Matt is a professional painter and freelance writer, sharing his knowledge, house-painting tips, and product reviews.
Using Cabinet Cleaner Before Painting
Cleaning grease off cabinets is a critical step for a successful paint job. If you paint over grease, the paint will not stick at all. Even the smallest bit of grease can cause paint to chip off when it dries. Sometimes you won't notice an adhesion problem right away, but within days of painting, you will start to see paint separating from the surface.
Grease isn't the only contaminant that can lead to paint problems. Dirt and food particles, or even residue from household cleaners, can lead to fish-eye in the finish, or prevent paint from sticking to the surface. I cannot stress enough the importance of making sure you carefully clean your cabinets before priming and painting them, especially older cabinets above the microwave and stove. Those areas are always the worst.
Removing layers of sticky grease from cabinets with a weak cleaner is a challenge. For accumulated grease, a stronger cleaner is needed to dilute and break down the layers. In this article, I'm sharing with you, my favorite products for degreasing and cleaning cabinet doors and frames.
Krud Kutter Cleaner Degreaser
I used Krud Kutter Pre-paint Cleaner before on a cabinet painting project and I wasn't thrilled with the cleaning power. In fact, I don't recommend that product. However, on a recent project I used Krud Kutter Cleaner Degreaser and the results were excellent considering the condition of the doors.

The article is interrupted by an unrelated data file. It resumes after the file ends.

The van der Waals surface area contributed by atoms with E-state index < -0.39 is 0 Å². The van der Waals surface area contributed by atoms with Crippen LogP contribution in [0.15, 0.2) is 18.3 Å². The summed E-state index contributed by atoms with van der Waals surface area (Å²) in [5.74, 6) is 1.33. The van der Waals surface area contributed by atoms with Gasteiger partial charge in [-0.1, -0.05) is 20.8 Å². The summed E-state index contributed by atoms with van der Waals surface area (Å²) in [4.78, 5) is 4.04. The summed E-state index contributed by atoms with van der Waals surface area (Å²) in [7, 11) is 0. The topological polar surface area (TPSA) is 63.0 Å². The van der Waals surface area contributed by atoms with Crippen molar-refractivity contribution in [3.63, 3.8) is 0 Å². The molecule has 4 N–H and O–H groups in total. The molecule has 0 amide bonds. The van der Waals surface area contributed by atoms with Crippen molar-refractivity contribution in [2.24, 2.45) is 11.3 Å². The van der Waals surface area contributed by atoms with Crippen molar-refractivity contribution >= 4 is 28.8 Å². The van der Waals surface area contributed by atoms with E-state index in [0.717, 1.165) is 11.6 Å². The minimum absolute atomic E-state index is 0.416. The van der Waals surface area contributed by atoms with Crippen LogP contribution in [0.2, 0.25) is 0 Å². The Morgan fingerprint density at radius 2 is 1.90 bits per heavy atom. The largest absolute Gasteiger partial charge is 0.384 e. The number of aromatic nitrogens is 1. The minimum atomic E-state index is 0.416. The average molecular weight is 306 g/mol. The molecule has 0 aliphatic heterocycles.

Normally I use Dirtex, but that cleaner wasn't strong enough in this situation. The cabinets I cleaned were layered with nasty grease and food particles, and although I did have to reapply this product several times, the cleaner removed the accumulated grease from the doors and frames after vigorous scrubbing and rinsing with water.
This particular Krud Kutter product is water-based and won't irritate your skin, but I would wear cleaning gloves anyway when working with any chemical cleaner other than dish soap. The odor isn't bad at all. If you're familiar with the smell of TSP, the odor is similar to that.
I used the spray bottle at full concentration without water dilution. I sprayed on the cleaner and let it penetrate the grease for a few minutes before scrubbing with a coarse stripping pad. One spray bottle was enough to clean twenty four cabinet doors and drawer fronts for painting. I will continue using this cleaner for future projects that call for a stronger degreaser. I definitely recommend Krud Kutter Cleaner Degreaser if the cabinets you're painting are really dirty and greasy, otherwise Dirtex powder cleaner works fine too.
Dirtex Powder Cleaner
I've used Dirtex powder cleaner multiple times as a cabinet painting cleaner and degreaser, as well as a cleaner for wood trim and doors I painted. While the cleaner will remove grease, it isn't the best option for heavy grease. To remove thick layers of accumulated grease, I would use Krud Kutter instead, but for dirt, latex paint, and small amounts of grease, Dirtex works great.
You can buy this cleaner in a spray bottle too, but the aerosol version is not the same as the powder version in the box. It is also important to note that the aerosol version is not recommended for pre-paint cleaning. I've only used the powder in the box, mixing about two to three tablespoons with a gallon of warm water. I scrub the cabinets with a cleaning pad, followed by a rinse with clean water.